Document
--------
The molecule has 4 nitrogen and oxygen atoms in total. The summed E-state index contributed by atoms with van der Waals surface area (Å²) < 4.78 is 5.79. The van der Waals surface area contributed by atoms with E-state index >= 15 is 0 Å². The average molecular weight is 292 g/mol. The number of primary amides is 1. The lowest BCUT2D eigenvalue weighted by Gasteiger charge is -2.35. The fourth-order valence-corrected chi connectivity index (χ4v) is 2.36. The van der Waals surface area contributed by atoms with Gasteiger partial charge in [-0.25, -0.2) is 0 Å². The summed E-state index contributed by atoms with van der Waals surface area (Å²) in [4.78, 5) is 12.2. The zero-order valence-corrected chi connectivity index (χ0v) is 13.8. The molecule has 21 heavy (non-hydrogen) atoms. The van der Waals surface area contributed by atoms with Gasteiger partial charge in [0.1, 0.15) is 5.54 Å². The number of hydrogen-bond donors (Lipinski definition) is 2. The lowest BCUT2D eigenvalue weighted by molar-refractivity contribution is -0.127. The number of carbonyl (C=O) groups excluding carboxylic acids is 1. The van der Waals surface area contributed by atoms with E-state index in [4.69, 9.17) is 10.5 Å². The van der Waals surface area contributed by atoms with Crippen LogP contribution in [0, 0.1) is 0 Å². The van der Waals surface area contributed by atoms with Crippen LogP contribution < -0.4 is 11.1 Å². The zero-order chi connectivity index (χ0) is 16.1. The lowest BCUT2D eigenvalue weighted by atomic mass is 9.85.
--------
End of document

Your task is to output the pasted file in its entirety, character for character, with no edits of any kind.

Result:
The molecule has 4 nitrogen and oxygen atoms in total. The summed E-state index contributed by atoms with van der Waals surface area (Å²) < 4.78 is 5.79. The van der Waals surface area contributed by atoms with E-state index >= 15 is 0 Å². The average molecular weight is 292 g/mol. The number of primary amides is 1. The lowest BCUT2D eigenvalue weighted by Gasteiger charge is -2.35. The fourth-order valence-corrected chi connectivity index (χ4v) is 2.36. The van der Waals surface area contributed by atoms with Gasteiger partial charge in [-0.25, -0.2) is 0 Å². The summed E-state index contributed by atoms with van der Waals surface area (Å²) in [4.78, 5) is 12.2. The zero-order valence-corrected chi connectivity index (χ0v) is 13.8. The molecule has 21 heavy (non-hydrogen) atoms. The van der Waals surface area contributed by atoms with Gasteiger partial charge in [0.1, 0.15) is 5.54 Å². The number of hydrogen-bond donors (Lipinski definition) is 2. The lowest BCUT2D eigenvalue weighted by molar-refractivity contribution is -0.127. The number of carbonyl (C=O) groups excluding carboxylic acids is 1. The van der Waals surface area contributed by atoms with E-state index in [4.69, 9.17) is 10.5 Å². The van der Waals surface area contributed by atoms with Crippen LogP contribution in [0, 0.1) is 0 Å². The van der Waals surface area contributed by atoms with Crippen LogP contribution < -0.4 is 11.1 Å². The zero-order chi connectivity index (χ0) is 16.1. The lowest BCUT2D eigenvalue weighted by atomic mass is 9.85.